Introducing Jupyter Notebooks in Azure ML Studio

Posted by Shahrokh Mortazavi, Partner Director of Program Management at Microsoft.

Azure ML Studio is a powerful canvas for the composition of machine learning experiments and their subsequent operationalization and consumption. Although the Studio provides an easy to use, yet powerful, drag-drop style of creating experiments, you sometimes need a good old “REPL” to have a tight loop where you enter some script code and get a response. I am delighted to announce that we’ve now integrated this functionality into ML Studio through Jupyter Notebooks:

Jupyter Notebooks provide a delightful interface for quickly running code, visualizing data, exploring insights, and trying out ideas:

Jupyter Notebooks run on any OS and modern browser. Notebooks, at a high level, consist of two main types of “cells” – markdown cells for documentation and executable code cells. After editing a cell, press Shift+Enter to run it:

Jupyter Notebooks also provide special commands (“magics”) that act as macros:

And also an escape character (“!”) to access the shell:

This only scratches the surface of what you can do with Notebooks – for a few short and longer tutorials, see the links at the bottom of this post.

Integration with Studio

In this preview, the Notebook service supports several core scenarios:

A Standalone Data Playground

Simply click +New, get a blank notebook, enter some Python, perhaps import some data from Azure blob storage and compute away:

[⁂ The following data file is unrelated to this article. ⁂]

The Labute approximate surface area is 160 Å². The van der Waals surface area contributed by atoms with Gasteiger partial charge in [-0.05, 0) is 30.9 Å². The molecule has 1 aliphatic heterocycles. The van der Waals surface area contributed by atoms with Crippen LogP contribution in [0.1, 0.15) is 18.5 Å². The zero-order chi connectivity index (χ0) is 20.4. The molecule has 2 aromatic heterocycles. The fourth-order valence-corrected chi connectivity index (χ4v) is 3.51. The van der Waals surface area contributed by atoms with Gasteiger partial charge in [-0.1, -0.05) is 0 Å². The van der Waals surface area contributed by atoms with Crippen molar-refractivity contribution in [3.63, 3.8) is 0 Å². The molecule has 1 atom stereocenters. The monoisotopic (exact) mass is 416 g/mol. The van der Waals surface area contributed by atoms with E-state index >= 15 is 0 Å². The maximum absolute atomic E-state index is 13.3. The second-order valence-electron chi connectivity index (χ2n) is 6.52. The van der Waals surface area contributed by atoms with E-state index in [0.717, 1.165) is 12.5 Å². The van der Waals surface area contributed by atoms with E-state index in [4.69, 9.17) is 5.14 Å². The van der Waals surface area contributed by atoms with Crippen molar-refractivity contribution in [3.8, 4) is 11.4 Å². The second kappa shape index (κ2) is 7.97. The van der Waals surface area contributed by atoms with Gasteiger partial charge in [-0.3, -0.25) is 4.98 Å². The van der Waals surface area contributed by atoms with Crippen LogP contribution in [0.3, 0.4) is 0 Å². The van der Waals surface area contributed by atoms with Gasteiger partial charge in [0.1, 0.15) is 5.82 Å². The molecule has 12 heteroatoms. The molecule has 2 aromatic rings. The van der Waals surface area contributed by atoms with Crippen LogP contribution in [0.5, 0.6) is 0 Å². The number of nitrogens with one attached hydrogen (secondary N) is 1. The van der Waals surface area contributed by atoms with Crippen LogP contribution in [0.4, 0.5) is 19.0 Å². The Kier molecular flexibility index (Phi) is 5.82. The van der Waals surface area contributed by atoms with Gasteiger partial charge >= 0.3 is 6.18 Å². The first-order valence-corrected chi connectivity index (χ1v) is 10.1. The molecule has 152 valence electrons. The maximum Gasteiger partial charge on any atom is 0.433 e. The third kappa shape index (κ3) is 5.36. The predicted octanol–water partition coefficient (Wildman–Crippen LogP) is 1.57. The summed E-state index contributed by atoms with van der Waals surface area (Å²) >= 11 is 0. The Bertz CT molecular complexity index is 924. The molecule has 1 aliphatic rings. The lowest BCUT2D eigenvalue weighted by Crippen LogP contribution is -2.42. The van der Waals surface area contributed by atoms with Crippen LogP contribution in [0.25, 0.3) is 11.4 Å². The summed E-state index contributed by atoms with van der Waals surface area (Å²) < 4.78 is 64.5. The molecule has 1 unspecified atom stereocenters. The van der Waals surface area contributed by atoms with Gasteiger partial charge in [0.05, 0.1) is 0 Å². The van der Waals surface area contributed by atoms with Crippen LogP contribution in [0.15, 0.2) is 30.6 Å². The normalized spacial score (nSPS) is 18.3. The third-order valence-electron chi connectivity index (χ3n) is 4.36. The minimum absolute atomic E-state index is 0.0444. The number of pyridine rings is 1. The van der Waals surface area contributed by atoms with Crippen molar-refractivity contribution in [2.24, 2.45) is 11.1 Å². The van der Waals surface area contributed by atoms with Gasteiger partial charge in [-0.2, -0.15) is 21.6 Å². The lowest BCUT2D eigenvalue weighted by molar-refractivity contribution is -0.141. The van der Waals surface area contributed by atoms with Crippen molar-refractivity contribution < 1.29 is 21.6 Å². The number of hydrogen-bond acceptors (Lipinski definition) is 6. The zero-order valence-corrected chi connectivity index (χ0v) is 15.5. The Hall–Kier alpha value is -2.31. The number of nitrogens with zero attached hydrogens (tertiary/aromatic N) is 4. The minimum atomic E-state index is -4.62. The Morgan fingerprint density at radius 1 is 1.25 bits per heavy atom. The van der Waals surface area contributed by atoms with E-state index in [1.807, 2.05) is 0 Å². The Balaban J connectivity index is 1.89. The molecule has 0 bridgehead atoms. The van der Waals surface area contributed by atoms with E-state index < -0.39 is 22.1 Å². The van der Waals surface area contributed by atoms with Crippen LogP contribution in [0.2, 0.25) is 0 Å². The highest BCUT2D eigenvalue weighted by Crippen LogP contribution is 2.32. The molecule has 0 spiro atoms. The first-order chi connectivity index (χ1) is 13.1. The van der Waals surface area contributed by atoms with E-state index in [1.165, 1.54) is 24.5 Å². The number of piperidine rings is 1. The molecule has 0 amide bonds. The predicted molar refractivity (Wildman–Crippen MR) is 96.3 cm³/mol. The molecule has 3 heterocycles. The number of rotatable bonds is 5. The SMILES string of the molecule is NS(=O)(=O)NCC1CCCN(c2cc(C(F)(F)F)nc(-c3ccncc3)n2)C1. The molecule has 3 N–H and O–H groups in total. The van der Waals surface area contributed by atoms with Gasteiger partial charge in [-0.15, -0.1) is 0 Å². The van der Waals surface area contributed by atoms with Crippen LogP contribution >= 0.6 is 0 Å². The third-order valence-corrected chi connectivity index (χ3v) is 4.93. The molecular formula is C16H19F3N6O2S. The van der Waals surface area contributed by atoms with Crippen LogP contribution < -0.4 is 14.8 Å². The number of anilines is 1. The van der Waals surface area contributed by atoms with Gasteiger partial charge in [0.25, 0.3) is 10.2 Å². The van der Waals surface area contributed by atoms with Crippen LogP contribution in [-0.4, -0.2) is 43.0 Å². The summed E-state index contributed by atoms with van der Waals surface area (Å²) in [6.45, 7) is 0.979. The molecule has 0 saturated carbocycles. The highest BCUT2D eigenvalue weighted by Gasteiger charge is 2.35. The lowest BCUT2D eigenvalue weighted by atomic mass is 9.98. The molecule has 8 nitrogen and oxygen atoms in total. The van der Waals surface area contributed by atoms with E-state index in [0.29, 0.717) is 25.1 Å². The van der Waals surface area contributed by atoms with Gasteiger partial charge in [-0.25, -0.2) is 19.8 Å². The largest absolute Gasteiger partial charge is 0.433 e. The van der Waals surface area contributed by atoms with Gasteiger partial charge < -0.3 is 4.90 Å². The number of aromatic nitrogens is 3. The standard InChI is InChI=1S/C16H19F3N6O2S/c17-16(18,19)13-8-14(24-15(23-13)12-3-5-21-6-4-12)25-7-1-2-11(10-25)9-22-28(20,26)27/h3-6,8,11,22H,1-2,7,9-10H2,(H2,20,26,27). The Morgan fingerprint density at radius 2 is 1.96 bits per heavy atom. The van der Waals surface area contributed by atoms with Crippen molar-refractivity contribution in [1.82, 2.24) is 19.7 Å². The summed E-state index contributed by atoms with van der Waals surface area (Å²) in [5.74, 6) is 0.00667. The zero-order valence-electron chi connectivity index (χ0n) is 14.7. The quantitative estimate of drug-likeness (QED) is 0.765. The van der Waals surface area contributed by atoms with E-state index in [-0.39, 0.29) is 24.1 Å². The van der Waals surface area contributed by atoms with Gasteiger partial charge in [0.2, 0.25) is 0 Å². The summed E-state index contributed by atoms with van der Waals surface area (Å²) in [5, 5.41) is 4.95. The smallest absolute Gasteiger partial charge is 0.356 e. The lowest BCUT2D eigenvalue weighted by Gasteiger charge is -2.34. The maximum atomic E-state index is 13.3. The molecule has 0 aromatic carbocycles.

Explore Your Azure ML Datasets

Want to know more about a dataset? Simply select it, then choose to open it in a Notebook and explore away. Your dataset is automatically available as a Pandas dataframe:

Inspect Intermediate Data in an Experiment

Sometimes you need to check out a dataset in between phases. There is now an easy way to do this, first, add a convert-to-csv node. Then right click on it and open in a Notebook. Your data will be available as a Pandas dataframe as in the above case:

Author Code Snippets for Python Modules in Experiments

Currently you can add R and Python code modules in your experiments by editing them directly in the embedded editor. While convenient for short snippets, it does not provide an execution environment. You can use Notebooks to author and debug your modules and then paste them back into the experiment nodes instead. In the future we’ll provide a way to insert the code directly into the script node in an experiment:

Your notebooks are persisted in your workspace and can be used in subsequent sessions. You can see a list of your notebooks by clicking on the Notebook tab. Notebooks can be renamed, deleted, copied, etc. from either the Studio or from Jupyter directly and both environments will sync up.

Azure ML Client SDK

Enumerating and exploring your datasets and experiments from within the notebook (or any IDE for that matter) is pretty easy: 

You can actually slice, dice, and store the modified dataset back into Azure ML. These and similar functionality is available via the recently enhanced Azure ML Client SDK. 

Additionally, you can use the Python Azure SDK to access a wide variety of services in Azure. These including operations such as Storage, Service Management, etc.:

Note: Both the Azure SDK and the Azure ML Client SDK are preinstalled for you.

Execution Environment